Sask. privacy commissioner says more detailed COVID-19 data could be released without risking privacy
Ron Kruzeniski says he's not concerned individuals will be identified through businesses being named
Saskatchewan's Information and Privacy Commissioner says the government could be giving more information about communities with COVID-19 without the risk of compromising patient privacy.
He also said authorities should release as much information as they can, including listing villages or towns where the novel coronavirus is present and the amount of cases in the community — as long as someone couldn't easily be identified, based on those details.
"You could say one person in Regina has COVID-19 and you haven't identified the person, but in a small community of 20 or 30 you may have identified that person," Ron Kruzeniski said.
"So, using smaller units or, as small as possible, is a direction that I think is worth proceeding, provided, each time you analyze it to make sure that you're not identifying an individual."
You certainly could say there's 10 cases in Swift Current and I don't believe you'd be identifying anybody.- Ron Kruzeniski, Information and Privacy commissioner
Dr. Nazeem Muhajarine, an epidemiologist, previously told CBC News people should be told where the virus is so that they don't relax too much and allow it to spread.
"This is not a pandemic that actually can be fought with secrecy and lack of transparency," said Muhajarine. "There is a way to communicate information without actually compromising people's personal privacy."
Too much detail could be problem, commissioner says
Kruzeniski said he has no problems or concerns with the government naming stores or restaurants that someone with COVID-19 has visited prior to being diagnosed, even if specific times are given.
Recently, the province has taken to naming some businesses in Swift Current and Regina, urging people who were there at the same time as people with COVID-19 to monitor symptoms or get tested.
"If you say people who are at Costco in a day, there's 500 or a 1,000 people," said Kruzeniski. "You haven't identified a particular individual.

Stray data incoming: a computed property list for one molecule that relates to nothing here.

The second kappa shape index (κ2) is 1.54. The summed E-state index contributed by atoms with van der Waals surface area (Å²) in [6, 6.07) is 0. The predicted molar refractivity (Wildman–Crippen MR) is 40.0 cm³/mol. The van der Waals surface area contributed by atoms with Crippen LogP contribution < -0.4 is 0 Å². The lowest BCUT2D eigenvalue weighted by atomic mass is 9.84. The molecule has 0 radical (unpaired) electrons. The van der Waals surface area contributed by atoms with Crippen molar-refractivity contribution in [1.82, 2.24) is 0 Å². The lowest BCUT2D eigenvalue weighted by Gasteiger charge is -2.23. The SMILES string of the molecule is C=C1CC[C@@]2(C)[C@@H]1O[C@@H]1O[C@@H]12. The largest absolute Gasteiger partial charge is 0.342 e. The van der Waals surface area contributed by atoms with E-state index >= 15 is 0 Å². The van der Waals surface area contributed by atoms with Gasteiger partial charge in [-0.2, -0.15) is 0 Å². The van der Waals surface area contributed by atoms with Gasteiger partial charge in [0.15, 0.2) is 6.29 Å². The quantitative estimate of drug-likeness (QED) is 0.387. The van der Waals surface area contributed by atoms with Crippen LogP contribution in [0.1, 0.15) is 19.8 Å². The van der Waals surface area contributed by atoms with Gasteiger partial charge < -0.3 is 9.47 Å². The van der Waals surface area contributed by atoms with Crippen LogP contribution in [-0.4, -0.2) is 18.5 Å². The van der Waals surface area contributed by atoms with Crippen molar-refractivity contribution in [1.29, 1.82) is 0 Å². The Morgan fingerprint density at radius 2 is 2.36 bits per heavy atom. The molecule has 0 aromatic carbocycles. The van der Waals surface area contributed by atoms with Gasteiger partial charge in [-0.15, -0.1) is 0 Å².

"And, even possibly, if you said between 4:00 and 5:00, the rest of us couldn't identify who was there."
Kruzeniski says that a public warning which is too specific risks identifying a specific person if there is too much information and detail released.
Communities named when cases are 'sporadic'
The government has long avoided giving a comprehensive list of communities with the virus and corresponding case numbers, citing privacy concerns.
The government's message to the public has been that regardless of case numbers, everyone in the province should be vigilant and take proper precautions at all times.
Last week, the province released a list of 14 rural municipalities and areas with an increased risk of transmission. It included the City of Swift Current. Cypress Regional Hospital then closed its doors to visitors, unless in the case of end of life.
- Sask. Health Authority flags Cut Knife restaurant, locations around Swift Current, as potential COVID-19 risks
There were 53 combined cases in the southern and central regions of the province at that time, which would rise to 100 in the following days.
"You certainly could say there's 10 cases in Swift Current and I don't believe you'd be identifying anybody," said Kruzeniski.
Dr. Saqib Shahab, Saskatchewan's chief medical health officer, on July 7 asked people in the Prince Albert area to get tested after new cases of the virus emerged.
He said there had been six COVID-19-related hospitalizations in the area, despite there being no increase in community numbers, which he said suggested people were not getting tested — possibly while experiencing symptoms of COVID-19.
Two weeks later, Shahab said instances of community transmission are the ones he finds most significant. He said the cases in Prince Albert could not be explained and were more noteworthy than a larger outbreak situation, where transmission can be traced.
Shahab said he doesn't think it's helpful to tell a town of 500 people that there are seven cases present if all of them have self-isolated after a trip and haven't spread it to anyone.
Rather, he is more likely to notify a city of 10,000 people if there are three or four cases that cannot be attributed to travel, events or a close contact.
"The sporadic cases still are a source of concern," Shahab told reporters. "So I think that's how we'll have to keep addressing it, not just focusing on the numbers but the settings."